Isn’t it Odd: I mention it the BBC Novel The Last Resort a fair amount because it is a novel of rare madness (it really divided opinion at the time) and non-linear experimentation (the narrative was basically a linear plot that somebody planted a bomb under and put the pieces back together haphazardly). However, this time I am mentioning it because it also dealt with the idea of time tourism and so that is the currently yardstick that I have to judge this kind of story by. The Doctor playing the Emperor of Egypt and McDonalds turning up across history, that sort of thing. It monstrously imaginative. Backtrack doesn’t even take hold of it’s premise and do anything remotely creative with it, which is the cardinal sin of a writer that promotes any idea with creative worth.

Standout Scene: Imagine the visual of a gigantic flying saucer appearing above the Battle of Hastings. That would be enough to distract Harold long enough for someone to get off a shot to the eye.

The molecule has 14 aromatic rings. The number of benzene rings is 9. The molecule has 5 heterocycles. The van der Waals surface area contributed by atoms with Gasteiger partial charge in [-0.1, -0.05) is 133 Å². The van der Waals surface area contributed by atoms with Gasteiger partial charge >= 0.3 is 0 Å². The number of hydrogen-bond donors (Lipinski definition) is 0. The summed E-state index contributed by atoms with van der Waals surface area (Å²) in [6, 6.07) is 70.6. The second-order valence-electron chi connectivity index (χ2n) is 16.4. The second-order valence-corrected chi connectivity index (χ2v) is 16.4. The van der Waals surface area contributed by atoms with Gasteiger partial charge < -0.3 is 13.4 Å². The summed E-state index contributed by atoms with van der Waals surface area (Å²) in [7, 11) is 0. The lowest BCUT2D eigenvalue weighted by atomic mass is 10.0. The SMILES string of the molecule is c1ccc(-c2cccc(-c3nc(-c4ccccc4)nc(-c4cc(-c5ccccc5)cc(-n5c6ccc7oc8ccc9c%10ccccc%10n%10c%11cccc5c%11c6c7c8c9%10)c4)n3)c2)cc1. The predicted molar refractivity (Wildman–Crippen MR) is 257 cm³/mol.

Result: Disaster! Matthew J. Elliot, a writer to whom I have had allergic reaction akin to tropical skin rash (with a three for three dud rate with Maker of Demons, Zaltys and The Silurian Candidate) has been let loose on one of my favourite eras of the show. In series three terms then surely we can expect something like Evolution of the Daleks, poor writing being supported by decent execution? And poor, sweet Martha Jones, a companion who is much underrated and barely (if ever) used by Big Finish getting her first real exposure in a script by a writer who has struggled to adapt to the demands of Doctor Who. The fates have been surprisingly merciful a fourth time around and Elliot has crafted what is his most accomplished script to date; an authentic story that doesn’t stick around long enough to get on your nerves. At Main Range full length his faults as an audio writer are exposed but forced to tell a faster paced story and he delivers an adventurous escapade that manages to divert and even thrill in a few places. The characterisation of the Doctor and Martha is spot on in that they say all the right things, but it’s a little too perfect overall. They say exactly the right things like going through a checklist of the sort of stuff they mentioned in the early part of series three. Martha’s almost a Doctor, just one more trip, Last of the Time Lords, etc, etc. But there are some charming lines for both them and they are both at their gleeful best, clearly loving this extended ‘one last trip’ around the universe. The plot keeps the pair of them a little too stationary when it promises something more potentially time hopping in the opening scenes – time travel tourism for goodness sakes – but we are confined to running around a ship that is running that scheme and we’re treated to some weird technobabble that makes the Sleep No More creatures seem plausible in comparison. But Helen Goldwyn keeps the narration coming thick and fast so we can’t focus on the less successful elements for long and I danced along to the fast pace of the tale. I had finished this before I realised and that’s not something I could say for Elliot’s other stories. Mercifully above average material and we can consider that a miracle, this is essentially a lot of running round but running around in a pacy, smiley sort of way: 6/10